The daily stand-up meeting is an important component of the SCRUM process. It helps the whole team stay in-sync and up-to-date on what’s happening with the project, and it alerts everyone to blockers as soon as they become an issue. However, if you do a stand-up meeting wrong, it can become a real drag—and a time-waster.
Here are my strategies for keeping the stand-up meeting effective.
1. Keep It Short
Stand-up meetings should always last less than 15 minutes. Ideally, they wrap up in five minutes. This gives the team just enough time to check in, share updates, and identify next steps to resolve any blockers.
2. Start on Time
Think about it: If a meeting is meant to take less than 15 minutes, delaying the start by five minutes takes up a third of the meeting’s duration! In order to honor everyone’s time, I like to establish the team norm that stand-up starts on time, no matter who is or isn’t present—and we don’t backtrack or repeat ourselves if somebody joins late. It can be a little uncomfortable in the beginning, but people quickly adapt, and the meetings are much more engaging and efficient as a result.
3. Take & Share Notes
I recently joined a team that has a protocol of taking some quick notes during stand-up (typically one or two bullet points per team member) and posting them to Slack as soon as the meeting wraps up. I love this—it’s a low-friction way to have a valuable record of the team’s activities in case you need to reference something later, and it’s helpful for Strategy #2 because anyone who joins late or misses the meeting due to another appointment can catch up on what they miss.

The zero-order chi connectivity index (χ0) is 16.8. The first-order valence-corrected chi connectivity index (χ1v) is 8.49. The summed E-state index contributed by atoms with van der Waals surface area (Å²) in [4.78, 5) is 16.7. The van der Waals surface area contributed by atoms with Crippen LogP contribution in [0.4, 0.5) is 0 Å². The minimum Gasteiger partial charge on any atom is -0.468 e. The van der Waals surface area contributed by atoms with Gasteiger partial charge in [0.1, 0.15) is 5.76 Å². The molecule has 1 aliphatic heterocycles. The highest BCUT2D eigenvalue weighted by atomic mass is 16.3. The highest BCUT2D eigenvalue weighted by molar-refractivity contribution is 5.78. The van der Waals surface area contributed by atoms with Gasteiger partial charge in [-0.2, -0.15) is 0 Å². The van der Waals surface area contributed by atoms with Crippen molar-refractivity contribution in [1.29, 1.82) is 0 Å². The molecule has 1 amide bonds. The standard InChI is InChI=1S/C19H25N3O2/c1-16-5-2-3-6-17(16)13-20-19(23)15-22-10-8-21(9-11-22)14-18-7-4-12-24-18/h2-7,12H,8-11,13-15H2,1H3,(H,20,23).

4. Come Prepared
As I go about my day, I will often have a thought and say to myself, “I should address that tomorrow at team stand-up.” And then tomorrow comes, and I promptly forget the thing I wanted to address.
To fix this, I started writing these items on a sticky note affixed to my laptop. A couple of minutes before the meeting, I take time to review my sticky note and add any bullet points I need to share with the team. I’ve noticed other team members who have similar habits—and as a result, our stand-ups have become quicker, more concise, and more informative.
5. Speak Up
Some people’s indoor voices are louder than others, but nothing kills a good stand-up meeting like a team member who gives an update with a barely audible mumble—especially if anyone is participating remotely via phone or videoconference. If you tend to be more soft-spoken, use stand-up as an opportunity to practice projecting your voice a bit more, and speak slowly and clearly.
6. Don’t Derail
The stand-up meeting is not a time to solve issues, debate approaches to a problem, or teach somebody how to do something. A good rule of thumb is that if a question takes more than two sentences to answer and/or only involves a subset of the team, you should take it to a follow-up conversation. This conversation may immediately follow stand-up (if it’s quick), or you can schedule it for another time that’s agreeable to everyone involved.
7. Make it Fun
The most successful stand-up meetings I’ve attended have involved an element of fun–and this tends to vary depending on the team’s personality. For example, about a year ago, my project team was made up of people who all enjoyed yoga. Instead of actually standing during stand-up, we would choose a different (easy) yoga pose to do each day. Another team I’ve worked with has a silly chant they do at the end of each stand-up. Rituals like these promote team engagement and help keep the mood lighthearted.